Take A Good Hard Look at Your Life
I’ve been looking for a book to recommend to my book club and I think I found it. Ann Napolitano's A Good Hard Look delivers with a writing style that lets you breeze through the pages wondering what is going to happen next.
Set in the deep south, A Good Hard Look takes you through the lives of several families and how they become surprisingly intertwined. The book starts and ends with peacocks. How they walk. How they squawk. How bray and fluff their feathers. The peacocks act as a central character that you are always wondering about.
Flannery O’Connor, the famous historical writer, owns the peacocks. She is a main character in this book and you don’t really know if you should like her or not. I can see my book club debating Flannery’s character: Some will defend her crankiness, others will not excuse it.
She is set as a sort of outcast of society after returning from a big life in New York city. Having been diagnosed with lupus (her father died from the disease when she was a teenager) she realizes she needs to be near her mother as her health declines and so she returns to the family farm in Milledgeville, Georgia. All Flannery wants to do with her remaining days is to write.
Her nemesis, the seemingly perfect Southern Belle Cookie Himmel, marries Melvin Whiteson, a George-Clooney-good-looking New Yorker whom she convinces to move to her hometown in Milledgeville. Hoping to live the high society life, Cookie pushes Melvin to enter into city politics although Melvin doesn’t seem to have this ambition. As he enters into a secret friendship with Flannery, it’s Flannery who pushes his buttons on his lack of ambition. She calls out Melvin by pointing out that he has everything -- good looks, money, power -- yet he doesn’t do anything with it. “God has given you everything. He’s given you wings, but you’re walking around with the rest of us,” Flannery tells Melvin. This is the quote in the book that can really stick with you and make you think about your own life. Are you flying or just walking around not using your talents?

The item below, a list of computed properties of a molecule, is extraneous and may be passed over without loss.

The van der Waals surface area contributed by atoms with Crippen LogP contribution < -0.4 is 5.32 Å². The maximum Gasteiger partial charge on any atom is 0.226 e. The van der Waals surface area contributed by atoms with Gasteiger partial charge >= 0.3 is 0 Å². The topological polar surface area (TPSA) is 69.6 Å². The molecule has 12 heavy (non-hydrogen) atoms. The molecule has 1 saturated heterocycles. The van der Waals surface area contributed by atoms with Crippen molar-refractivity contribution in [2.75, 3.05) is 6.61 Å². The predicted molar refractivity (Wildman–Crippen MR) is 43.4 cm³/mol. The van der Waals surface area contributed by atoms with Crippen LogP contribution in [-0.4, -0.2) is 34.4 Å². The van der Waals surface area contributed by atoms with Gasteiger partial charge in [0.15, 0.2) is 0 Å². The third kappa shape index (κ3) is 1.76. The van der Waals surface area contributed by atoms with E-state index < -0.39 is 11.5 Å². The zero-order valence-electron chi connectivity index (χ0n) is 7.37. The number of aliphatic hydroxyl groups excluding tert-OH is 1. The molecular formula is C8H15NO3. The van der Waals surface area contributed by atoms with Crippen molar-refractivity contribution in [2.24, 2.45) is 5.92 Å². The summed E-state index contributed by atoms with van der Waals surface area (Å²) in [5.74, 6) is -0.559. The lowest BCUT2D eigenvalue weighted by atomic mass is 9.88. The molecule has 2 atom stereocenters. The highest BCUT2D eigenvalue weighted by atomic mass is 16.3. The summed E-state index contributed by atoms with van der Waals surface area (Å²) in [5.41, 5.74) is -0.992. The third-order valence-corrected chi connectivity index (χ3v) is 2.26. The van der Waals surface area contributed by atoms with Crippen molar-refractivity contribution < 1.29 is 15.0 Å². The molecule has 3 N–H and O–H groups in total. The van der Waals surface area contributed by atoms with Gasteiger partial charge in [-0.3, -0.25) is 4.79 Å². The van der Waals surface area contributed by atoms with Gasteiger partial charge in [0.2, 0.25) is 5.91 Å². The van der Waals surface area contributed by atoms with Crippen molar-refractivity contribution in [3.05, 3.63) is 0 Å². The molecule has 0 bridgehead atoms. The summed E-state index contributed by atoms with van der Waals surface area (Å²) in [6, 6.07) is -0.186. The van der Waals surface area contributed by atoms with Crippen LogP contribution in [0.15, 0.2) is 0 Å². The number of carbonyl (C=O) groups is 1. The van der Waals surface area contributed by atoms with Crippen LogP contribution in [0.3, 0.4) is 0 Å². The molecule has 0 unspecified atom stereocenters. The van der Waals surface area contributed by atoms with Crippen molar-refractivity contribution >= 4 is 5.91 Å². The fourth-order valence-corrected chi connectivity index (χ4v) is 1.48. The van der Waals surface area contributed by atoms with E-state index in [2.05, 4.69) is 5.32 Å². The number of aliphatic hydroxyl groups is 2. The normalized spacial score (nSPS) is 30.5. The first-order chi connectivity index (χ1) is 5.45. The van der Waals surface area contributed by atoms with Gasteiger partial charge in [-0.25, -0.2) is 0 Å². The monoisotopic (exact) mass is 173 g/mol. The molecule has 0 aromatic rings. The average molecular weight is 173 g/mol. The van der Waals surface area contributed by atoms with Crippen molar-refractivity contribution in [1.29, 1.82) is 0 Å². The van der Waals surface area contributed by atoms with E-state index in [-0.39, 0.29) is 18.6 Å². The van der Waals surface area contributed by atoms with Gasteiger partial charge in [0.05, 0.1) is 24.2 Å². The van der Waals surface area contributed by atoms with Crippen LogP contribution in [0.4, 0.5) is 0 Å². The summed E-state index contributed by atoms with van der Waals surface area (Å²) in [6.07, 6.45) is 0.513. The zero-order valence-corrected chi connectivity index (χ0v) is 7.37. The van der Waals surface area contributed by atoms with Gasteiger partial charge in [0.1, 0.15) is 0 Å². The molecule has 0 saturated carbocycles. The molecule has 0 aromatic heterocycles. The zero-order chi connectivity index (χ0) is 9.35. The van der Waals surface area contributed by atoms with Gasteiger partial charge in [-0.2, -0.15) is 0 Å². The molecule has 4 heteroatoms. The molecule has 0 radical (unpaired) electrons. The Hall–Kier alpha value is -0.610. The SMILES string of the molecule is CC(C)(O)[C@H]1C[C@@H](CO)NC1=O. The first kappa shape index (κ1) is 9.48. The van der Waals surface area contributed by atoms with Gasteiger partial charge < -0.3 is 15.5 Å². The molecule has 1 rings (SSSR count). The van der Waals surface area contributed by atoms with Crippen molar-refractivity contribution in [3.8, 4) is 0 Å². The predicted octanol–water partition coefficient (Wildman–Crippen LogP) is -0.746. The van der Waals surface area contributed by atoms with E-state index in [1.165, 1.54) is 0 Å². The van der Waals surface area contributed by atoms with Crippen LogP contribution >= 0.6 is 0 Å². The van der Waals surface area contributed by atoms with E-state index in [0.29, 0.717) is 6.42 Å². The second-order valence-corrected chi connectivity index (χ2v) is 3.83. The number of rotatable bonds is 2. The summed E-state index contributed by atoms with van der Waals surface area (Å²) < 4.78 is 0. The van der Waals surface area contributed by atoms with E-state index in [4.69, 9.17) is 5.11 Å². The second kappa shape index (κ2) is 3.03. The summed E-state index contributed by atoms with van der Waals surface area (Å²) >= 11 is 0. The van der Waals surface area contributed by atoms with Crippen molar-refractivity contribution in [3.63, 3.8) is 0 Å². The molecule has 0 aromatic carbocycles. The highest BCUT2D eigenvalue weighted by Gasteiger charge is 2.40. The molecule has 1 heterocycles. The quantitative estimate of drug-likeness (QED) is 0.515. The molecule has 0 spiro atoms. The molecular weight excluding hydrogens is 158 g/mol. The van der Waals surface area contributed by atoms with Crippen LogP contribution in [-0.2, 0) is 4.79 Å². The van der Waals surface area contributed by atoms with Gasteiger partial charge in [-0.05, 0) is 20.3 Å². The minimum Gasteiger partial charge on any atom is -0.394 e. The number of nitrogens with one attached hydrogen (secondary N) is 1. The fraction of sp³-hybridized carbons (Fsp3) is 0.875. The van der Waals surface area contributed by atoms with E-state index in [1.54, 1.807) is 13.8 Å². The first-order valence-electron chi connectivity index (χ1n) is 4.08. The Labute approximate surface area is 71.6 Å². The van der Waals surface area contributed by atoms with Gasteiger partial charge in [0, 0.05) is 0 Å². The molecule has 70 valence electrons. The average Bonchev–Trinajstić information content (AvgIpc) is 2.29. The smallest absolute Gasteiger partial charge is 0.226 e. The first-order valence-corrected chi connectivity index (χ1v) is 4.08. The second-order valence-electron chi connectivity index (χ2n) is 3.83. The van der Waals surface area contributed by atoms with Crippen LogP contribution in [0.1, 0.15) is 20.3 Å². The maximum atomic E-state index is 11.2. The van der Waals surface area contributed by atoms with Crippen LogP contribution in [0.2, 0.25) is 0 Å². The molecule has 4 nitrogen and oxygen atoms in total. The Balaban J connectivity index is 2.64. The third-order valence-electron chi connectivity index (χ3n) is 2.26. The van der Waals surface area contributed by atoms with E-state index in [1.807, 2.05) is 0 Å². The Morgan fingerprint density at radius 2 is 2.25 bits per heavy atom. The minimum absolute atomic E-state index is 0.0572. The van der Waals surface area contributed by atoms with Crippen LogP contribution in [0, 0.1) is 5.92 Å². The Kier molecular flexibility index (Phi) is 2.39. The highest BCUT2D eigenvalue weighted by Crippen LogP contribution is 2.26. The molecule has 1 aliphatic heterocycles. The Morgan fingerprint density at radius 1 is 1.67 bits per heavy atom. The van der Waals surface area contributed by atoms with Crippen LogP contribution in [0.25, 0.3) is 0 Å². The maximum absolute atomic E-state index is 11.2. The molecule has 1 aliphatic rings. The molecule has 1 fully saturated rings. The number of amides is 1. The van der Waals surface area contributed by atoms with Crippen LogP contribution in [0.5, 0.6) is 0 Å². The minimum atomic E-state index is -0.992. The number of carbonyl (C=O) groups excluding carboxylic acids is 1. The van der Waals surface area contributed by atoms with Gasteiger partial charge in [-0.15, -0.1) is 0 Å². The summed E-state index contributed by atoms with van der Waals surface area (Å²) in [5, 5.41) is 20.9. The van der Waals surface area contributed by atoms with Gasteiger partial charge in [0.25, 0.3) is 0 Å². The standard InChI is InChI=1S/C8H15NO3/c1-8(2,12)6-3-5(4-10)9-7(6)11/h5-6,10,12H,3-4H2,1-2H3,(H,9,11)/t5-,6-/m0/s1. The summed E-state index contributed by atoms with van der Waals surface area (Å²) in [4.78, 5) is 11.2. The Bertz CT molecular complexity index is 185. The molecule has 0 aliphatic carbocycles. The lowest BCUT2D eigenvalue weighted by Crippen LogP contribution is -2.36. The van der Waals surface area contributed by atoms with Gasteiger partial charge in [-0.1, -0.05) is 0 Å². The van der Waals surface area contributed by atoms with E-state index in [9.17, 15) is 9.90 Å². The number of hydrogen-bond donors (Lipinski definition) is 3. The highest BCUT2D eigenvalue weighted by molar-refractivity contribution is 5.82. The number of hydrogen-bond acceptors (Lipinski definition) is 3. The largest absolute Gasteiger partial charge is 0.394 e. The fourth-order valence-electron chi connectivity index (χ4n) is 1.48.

Another central character is Lona, a lonely wife who smokes pot every day and finds her relationship with her friend’s teenage son is more than she wants to admit. Cookie hires Lona, a seamstress, to do work on her new home -- to make it perfect. She goes to the extreme as to have Lona redo curtains multiple times because each time something just isn’t right. This will get you talking about the importance of, or consequences of, perfection.
Partway through the book I was reading page after page; it was time for dinner. I told my husband that I wanted to read, “just one more page.” It turned out to be THE page that makes you not want to put the book down. A mistake by one leads to the downward spiral of the entire cast of characters. But, who made the mistake?
A Good Hard Look, through the actions (or mis-actions) of its characters, will make you take a good hard look at your own life.